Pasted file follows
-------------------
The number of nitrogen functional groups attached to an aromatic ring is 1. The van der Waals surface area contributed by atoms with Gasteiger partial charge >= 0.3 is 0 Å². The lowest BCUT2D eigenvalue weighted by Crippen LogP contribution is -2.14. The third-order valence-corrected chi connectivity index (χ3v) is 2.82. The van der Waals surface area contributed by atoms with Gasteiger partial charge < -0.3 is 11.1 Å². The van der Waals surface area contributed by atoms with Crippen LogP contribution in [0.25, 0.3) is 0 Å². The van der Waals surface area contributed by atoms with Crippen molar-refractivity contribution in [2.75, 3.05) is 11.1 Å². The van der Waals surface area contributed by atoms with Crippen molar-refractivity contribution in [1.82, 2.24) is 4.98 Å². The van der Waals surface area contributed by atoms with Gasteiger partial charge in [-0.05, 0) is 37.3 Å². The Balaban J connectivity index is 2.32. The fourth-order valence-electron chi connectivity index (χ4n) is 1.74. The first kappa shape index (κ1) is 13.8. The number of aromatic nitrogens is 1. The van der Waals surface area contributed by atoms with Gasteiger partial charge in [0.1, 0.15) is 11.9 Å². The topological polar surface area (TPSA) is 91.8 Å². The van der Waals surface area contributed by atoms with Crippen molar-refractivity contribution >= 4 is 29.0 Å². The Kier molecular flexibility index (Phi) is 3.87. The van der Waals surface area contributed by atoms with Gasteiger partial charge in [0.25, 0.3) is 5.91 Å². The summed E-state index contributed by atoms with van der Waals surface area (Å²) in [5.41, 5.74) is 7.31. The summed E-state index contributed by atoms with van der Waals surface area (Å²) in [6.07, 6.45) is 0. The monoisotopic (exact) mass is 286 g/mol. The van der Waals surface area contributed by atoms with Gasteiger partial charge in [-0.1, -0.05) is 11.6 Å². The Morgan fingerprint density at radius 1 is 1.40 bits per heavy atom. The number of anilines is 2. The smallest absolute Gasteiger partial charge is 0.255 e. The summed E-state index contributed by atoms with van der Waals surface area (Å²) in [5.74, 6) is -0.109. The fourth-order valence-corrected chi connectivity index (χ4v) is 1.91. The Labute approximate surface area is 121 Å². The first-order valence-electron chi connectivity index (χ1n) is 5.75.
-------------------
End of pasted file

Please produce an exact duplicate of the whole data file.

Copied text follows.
The number of nitrogen functional groups attached to an aromatic ring is 1. The van der Waals surface area contributed by atoms with Gasteiger partial charge >= 0.3 is 0 Å². The lowest BCUT2D eigenvalue weighted by Crippen LogP contribution is -2.14. The third-order valence-corrected chi connectivity index (χ3v) is 2.82. The van der Waals surface area contributed by atoms with Gasteiger partial charge < -0.3 is 11.1 Å². The van der Waals surface area contributed by atoms with Crippen LogP contribution in [0.25, 0.3) is 0 Å². The van der Waals surface area contributed by atoms with Crippen molar-refractivity contribution in [2.75, 3.05) is 11.1 Å². The van der Waals surface area contributed by atoms with Crippen molar-refractivity contribution in [1.82, 2.24) is 4.98 Å². The van der Waals surface area contributed by atoms with Gasteiger partial charge in [-0.05, 0) is 37.3 Å². The Balaban J connectivity index is 2.32. The fourth-order valence-electron chi connectivity index (χ4n) is 1.74. The first kappa shape index (κ1) is 13.8. The number of aromatic nitrogens is 1. The van der Waals surface area contributed by atoms with Gasteiger partial charge in [0.1, 0.15) is 11.9 Å². The topological polar surface area (TPSA) is 91.8 Å². The van der Waals surface area contributed by atoms with Crippen molar-refractivity contribution >= 4 is 29.0 Å². The Kier molecular flexibility index (Phi) is 3.87. The van der Waals surface area contributed by atoms with Gasteiger partial charge in [0.25, 0.3) is 5.91 Å². The summed E-state index contributed by atoms with van der Waals surface area (Å²) in [5.41, 5.74) is 7.31. The summed E-state index contributed by atoms with van der Waals surface area (Å²) in [6.07, 6.45) is 0. The monoisotopic (exact) mass is 286 g/mol. The van der Waals surface area contributed by atoms with Gasteiger partial charge in [-0.1, -0.05) is 11.6 Å². The Morgan fingerprint density at radius 1 is 1.40 bits per heavy atom. The number of anilines is 2. The smallest absolute Gasteiger partial charge is 0.255 e. The summed E-state index contributed by atoms with van der Waals surface area (Å²) in [5.74, 6) is -0.109. The fourth-order valence-corrected chi connectivity index (χ4v) is 1.91. The Labute approximate surface area is 121 Å². The first-order valence-electron chi connectivity index (χ1n) is 5.75.